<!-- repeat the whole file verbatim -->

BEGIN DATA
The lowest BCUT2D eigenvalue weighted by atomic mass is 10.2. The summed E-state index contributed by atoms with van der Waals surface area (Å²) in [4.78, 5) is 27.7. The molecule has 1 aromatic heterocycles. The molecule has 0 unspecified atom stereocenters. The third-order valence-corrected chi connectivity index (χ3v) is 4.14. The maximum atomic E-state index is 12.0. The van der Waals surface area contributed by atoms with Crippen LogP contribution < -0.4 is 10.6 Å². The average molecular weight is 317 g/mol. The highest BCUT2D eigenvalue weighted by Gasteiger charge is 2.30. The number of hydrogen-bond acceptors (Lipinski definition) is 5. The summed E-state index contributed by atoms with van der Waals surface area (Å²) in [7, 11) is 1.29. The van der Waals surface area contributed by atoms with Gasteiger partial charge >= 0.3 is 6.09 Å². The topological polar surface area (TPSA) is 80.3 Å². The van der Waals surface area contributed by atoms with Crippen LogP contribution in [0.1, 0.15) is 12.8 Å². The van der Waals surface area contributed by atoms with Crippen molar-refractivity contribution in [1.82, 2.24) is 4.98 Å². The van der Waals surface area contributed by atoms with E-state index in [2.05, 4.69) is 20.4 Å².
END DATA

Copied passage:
The lowest BCUT2D eigenvalue weighted by atomic mass is 10.2. The summed E-state index contributed by atoms with van der Waals surface area (Å²) in [4.78, 5) is 27.7. The molecule has 1 aromatic heterocycles. The molecule has 0 unspecified atom stereocenters. The third-order valence-corrected chi connectivity index (χ3v) is 4.14. The maximum atomic E-state index is 12.0. The van der Waals surface area contributed by atoms with Crippen LogP contribution < -0.4 is 10.6 Å². The average molecular weight is 317 g/mol. The highest BCUT2D eigenvalue weighted by Gasteiger charge is 2.30. The number of hydrogen-bond acceptors (Lipinski definition) is 5. The summed E-state index contributed by atoms with van der Waals surface area (Å²) in [7, 11) is 1.29. The van der Waals surface area contributed by atoms with Gasteiger partial charge >= 0.3 is 6.09 Å². The topological polar surface area (TPSA) is 80.3 Å². The van der Waals surface area contributed by atoms with Crippen LogP contribution in [0.1, 0.15) is 12.8 Å². The van der Waals surface area contributed by atoms with Crippen molar-refractivity contribution in [1.82, 2.24) is 4.98 Å². The van der Waals surface area contributed by atoms with E-state index in [2.05, 4.69) is 20.4 Å².